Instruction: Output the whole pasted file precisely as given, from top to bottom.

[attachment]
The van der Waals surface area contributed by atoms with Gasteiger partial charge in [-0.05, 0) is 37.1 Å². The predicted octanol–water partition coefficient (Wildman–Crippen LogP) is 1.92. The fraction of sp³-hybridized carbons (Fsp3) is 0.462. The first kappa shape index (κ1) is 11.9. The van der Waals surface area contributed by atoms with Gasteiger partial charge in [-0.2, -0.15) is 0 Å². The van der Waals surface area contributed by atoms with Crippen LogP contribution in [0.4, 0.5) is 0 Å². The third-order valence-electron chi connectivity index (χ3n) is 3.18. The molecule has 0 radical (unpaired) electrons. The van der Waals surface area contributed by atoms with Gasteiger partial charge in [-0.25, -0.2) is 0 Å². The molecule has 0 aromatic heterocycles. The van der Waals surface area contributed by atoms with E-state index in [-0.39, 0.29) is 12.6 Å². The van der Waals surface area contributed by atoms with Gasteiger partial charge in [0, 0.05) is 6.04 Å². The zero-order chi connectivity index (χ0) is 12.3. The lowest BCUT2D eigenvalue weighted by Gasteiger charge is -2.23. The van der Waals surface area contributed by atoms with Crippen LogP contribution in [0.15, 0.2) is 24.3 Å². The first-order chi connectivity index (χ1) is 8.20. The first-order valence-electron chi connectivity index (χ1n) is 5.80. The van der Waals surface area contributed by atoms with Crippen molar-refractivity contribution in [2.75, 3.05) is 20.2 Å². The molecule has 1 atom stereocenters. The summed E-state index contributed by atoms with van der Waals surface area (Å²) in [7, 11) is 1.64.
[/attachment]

The van der Waals surface area contributed by atoms with Gasteiger partial charge in [-0.05, 0) is 37.1 Å². The predicted octanol–water partition coefficient (Wildman–Crippen LogP) is 1.92. The fraction of sp³-hybridized carbons (Fsp3) is 0.462. The first kappa shape index (κ1) is 11.9. The van der Waals surface area contributed by atoms with Gasteiger partial charge in [-0.2, -0.15) is 0 Å². The van der Waals surface area contributed by atoms with Crippen LogP contribution in [0.4, 0.5) is 0 Å². The third-order valence-electron chi connectivity index (χ3n) is 3.18. The molecule has 0 radical (unpaired) electrons. The van der Waals surface area contributed by atoms with Gasteiger partial charge in [-0.25, -0.2) is 0 Å². The molecule has 0 aromatic heterocycles. The van der Waals surface area contributed by atoms with E-state index in [-0.39, 0.29) is 12.6 Å². The van der Waals surface area contributed by atoms with Gasteiger partial charge in [0, 0.05) is 6.04 Å². The zero-order chi connectivity index (χ0) is 12.3. The lowest BCUT2D eigenvalue weighted by Gasteiger charge is -2.23. The van der Waals surface area contributed by atoms with Crippen LogP contribution in [0.15, 0.2) is 24.3 Å². The first-order chi connectivity index (χ1) is 8.20. The first-order valence-electron chi connectivity index (χ1n) is 5.80. The van der Waals surface area contributed by atoms with Crippen molar-refractivity contribution in [2.75, 3.05) is 20.2 Å². The molecule has 1 atom stereocenters. The summed E-state index contributed by atoms with van der Waals surface area (Å²) in [7, 11) is 1.64.